Basal cell carcinoma (incl. subtypes)

Last Updated: 2023-07-07

Author(s): Anzengruber F., Navarini A.

ICD11: 2C32.Z

Crompter 1900.

Basalioma, BCC, basalioma, basal cell carcinoma, basal cell epithelioma, basal cell epithelioma.

Most common non-benign epithelial neoplasia showing basaloid differentiation.

  • Incidence (Germany): 170/100000/year
  • Frequent skin cancer (Caucasians)
  • Frequent cancer in the USA and Australia
  • Average age: about 60 years
  • Incidence: men > women (30% higher in the USA)
  • In the USA, incidence has increased by 10% per year over the last 10 years
  • Lifetime risk: 30% (USA)
  • Aged 55- 75 years, compared to a 20 year old person, the risk of disease is increased 100-fold

Clinical/etiological classification:

  • Nodular basal cell carcinoma
  • Superficial basal cell carcinoma
  • Premalignant fibroepithelioma
  • Sclerodermiform basal cell carcinoma
  • Pigmented basal cell carcinoma
  • Destructive basal cell carcinoma (terebran ulcer)
  • Scarring basal cell carcinoma
  • Radiographic basal cell carcinoma
  • Polypoid basal cell carcinoma

Histological classification:

  • Solid basal cell carcinoma
  • Superficial basal cell carcinoma
  • Sclerodermiform basal cell carcinoma
  • Fibroepithelial basal cell carcinoma
  • Keratotic basal cell carcinoma
  • Cystic basal cell carcinoma
  • Metatypical basal cell carcinoma
  • Dimorphic basal cell carcinoma

  • BCCs arise from epidermal stem cells or undifferentiated cells of the hair follicle bulge or outer root sheath
  • BCCs arise de novo, not via precancerous lesions


Aetiologically important predisposing factors:

  • Genetics (p53 mutation)
  • Cumulative UVB exposure
  • Exposure to arsenic
  • Radiation therapy
  • Immune suppression
  • Medicinal UV sensitisation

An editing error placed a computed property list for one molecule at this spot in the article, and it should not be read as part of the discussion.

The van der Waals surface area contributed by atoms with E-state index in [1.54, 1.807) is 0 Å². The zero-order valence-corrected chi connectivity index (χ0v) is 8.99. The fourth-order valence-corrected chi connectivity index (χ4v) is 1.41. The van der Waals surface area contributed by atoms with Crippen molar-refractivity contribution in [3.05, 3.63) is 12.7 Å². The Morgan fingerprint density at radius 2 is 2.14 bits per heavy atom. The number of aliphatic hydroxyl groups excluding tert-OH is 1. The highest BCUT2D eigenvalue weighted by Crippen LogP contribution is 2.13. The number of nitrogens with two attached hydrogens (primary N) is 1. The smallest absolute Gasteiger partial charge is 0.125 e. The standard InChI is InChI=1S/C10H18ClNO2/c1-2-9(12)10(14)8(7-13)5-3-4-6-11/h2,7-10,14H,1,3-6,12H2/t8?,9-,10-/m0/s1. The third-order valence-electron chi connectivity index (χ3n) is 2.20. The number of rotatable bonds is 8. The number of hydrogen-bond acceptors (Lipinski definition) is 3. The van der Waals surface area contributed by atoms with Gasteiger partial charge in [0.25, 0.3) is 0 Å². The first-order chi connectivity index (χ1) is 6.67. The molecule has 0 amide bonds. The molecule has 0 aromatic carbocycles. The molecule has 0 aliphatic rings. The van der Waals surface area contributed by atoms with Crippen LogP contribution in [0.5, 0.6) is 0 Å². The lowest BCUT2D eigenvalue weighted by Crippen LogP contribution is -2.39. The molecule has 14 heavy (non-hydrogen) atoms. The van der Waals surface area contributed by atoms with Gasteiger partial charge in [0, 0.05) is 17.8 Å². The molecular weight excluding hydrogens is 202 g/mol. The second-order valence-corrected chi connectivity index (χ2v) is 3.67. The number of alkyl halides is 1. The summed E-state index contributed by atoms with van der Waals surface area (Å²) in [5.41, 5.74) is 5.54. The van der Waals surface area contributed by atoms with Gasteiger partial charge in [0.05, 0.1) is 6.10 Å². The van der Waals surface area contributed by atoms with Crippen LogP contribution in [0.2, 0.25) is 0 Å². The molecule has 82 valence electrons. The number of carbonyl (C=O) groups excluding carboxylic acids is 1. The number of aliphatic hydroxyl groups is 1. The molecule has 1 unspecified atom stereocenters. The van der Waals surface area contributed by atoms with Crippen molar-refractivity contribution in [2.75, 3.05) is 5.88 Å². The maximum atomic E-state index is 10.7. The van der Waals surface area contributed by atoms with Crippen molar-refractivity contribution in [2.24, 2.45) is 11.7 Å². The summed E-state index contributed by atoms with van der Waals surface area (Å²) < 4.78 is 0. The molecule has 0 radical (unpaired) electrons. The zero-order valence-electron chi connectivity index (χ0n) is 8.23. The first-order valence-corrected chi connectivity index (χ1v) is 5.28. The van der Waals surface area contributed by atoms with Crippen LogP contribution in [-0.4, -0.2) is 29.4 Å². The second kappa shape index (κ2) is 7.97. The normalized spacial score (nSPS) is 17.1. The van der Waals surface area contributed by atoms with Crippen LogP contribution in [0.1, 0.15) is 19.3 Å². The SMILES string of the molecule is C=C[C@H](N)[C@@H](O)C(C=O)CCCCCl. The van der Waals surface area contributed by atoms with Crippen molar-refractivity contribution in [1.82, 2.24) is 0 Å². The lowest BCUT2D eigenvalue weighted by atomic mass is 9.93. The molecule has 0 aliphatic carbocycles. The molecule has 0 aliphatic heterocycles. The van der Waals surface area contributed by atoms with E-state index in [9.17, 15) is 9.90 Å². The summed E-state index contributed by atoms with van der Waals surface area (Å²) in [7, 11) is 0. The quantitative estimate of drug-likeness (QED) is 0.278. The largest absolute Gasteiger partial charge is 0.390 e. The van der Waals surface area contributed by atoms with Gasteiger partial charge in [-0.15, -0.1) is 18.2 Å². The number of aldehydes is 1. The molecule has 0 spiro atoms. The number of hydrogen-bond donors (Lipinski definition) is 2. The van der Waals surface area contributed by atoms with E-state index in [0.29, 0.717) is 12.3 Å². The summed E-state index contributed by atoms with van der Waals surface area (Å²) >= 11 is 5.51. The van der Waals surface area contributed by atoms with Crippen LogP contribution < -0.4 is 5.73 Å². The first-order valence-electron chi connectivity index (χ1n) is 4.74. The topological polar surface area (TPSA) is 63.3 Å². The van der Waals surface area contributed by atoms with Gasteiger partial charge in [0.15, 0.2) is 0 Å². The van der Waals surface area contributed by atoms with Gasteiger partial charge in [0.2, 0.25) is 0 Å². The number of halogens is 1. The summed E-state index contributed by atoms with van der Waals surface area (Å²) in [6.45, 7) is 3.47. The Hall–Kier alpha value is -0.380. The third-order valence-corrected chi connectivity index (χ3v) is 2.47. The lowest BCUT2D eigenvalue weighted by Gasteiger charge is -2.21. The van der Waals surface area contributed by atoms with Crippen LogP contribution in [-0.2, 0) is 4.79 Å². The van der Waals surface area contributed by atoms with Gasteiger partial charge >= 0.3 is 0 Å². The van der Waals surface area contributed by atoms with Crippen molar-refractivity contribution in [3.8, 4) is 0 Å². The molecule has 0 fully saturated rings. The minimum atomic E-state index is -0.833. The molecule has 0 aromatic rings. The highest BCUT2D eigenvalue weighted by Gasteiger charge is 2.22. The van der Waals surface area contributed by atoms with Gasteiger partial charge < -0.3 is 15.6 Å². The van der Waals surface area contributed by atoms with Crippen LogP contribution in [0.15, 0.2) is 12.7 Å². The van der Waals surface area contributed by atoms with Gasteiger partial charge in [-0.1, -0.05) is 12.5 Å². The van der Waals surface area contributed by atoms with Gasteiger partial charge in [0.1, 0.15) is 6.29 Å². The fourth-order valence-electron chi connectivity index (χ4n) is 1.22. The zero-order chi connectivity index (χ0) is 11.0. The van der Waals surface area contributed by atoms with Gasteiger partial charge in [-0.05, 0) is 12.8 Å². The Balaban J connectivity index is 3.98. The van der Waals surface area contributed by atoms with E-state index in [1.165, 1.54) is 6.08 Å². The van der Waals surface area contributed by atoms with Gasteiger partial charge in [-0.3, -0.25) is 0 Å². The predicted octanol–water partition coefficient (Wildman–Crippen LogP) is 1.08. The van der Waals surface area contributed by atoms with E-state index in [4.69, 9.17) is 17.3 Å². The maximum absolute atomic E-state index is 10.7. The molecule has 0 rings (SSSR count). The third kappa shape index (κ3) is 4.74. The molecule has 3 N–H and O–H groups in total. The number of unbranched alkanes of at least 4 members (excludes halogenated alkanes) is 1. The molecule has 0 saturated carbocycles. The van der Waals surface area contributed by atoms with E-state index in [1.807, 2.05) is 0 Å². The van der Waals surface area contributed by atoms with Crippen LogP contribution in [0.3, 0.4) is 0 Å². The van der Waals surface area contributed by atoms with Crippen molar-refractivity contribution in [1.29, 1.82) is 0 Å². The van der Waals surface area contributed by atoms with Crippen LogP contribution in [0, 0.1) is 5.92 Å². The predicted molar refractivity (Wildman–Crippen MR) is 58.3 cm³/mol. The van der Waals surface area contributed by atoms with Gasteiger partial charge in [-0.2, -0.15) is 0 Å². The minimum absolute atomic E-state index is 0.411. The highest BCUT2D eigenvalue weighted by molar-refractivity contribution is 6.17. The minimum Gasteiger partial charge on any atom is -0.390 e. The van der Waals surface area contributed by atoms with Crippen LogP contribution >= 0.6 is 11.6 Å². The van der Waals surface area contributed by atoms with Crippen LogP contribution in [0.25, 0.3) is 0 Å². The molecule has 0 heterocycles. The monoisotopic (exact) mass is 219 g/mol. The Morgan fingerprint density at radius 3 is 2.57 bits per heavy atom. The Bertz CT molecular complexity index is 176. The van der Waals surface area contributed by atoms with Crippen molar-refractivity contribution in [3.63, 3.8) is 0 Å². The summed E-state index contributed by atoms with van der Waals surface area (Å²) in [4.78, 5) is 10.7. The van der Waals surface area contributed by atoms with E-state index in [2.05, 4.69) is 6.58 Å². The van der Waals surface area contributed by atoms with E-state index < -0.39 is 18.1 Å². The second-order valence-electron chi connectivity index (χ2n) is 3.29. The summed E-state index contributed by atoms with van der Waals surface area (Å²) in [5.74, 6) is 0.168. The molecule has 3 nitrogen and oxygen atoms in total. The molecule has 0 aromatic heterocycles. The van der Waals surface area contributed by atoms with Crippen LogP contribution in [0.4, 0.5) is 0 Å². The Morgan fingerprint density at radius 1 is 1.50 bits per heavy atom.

• Light skin type
  • Naevoid basal cell carcinoma syndrome (Gorlin-Goltz syndrome)
  • Rombo syndrome
  • Bazex-Dupré-Christol syndrome
  • Oculocutaneous albinism
  • Xeroderma pigmentosum
  • Albinism
  • Arsenic exposure
  • Tight scars
  • Nevus sebaceus
  • Epidermolysis bullosa simplex, Dowling-Meara
  • Actinic keratoses (suggests ↑ UV exposure)
  • Nicotine abuse
  • Coffee?
  • Eczema?
  • NSAIDs?


Vitamin B3 should be protective.

  • Anamnesis (predisposing factors?)
  • Clinical appearance.
  • Biopsy.

  • Chronic light-exposed skin areas (capillitium, face, neck, décolleté)
  • 80% of basal cell carcinomas occur in the head and neck region
  • 70% of basal cell carcinomas occur on the face
  • 15% of basal cell carcinomas occur on the trunk
  • Very rarely, basal cell carcinomas occur on the penis, vulva or perianally

  • Excellent, provided there has been no metastasis
  • Likelihood of recurrence:
    • Different authors put different figures on recurrence rates.


Years after initial diagnosis of a BCC Likelihood of recurrence of BCC
1 About 20%
2 About 50%
3 About 66%
5 About 40-80% (depending on data)

Source: Hauschild, A. (2016). Long version of the guideline "Basal cell carcinoma of the skin". Retrieved 30 May 2016, from


  • Patients who have already had basal cell carcinoma are 4 times more likely to develop basal cell carcinoma again
  • The risk decreases if the first basal cell carcinoma occurs after the 75th birthday.
  • If an upper extremity is the first affected site, this indicates a poorer prognosis.
  • 6-10% of patients with BCC develop SCC (3-fold higher risk than in the normal population).
  • The risk of subsequently developing malignant melanoma is 2-4-fold increased in BCC patients.
  • Control examinations should be performed every 6 months for the first year and 1x a year thereafter.

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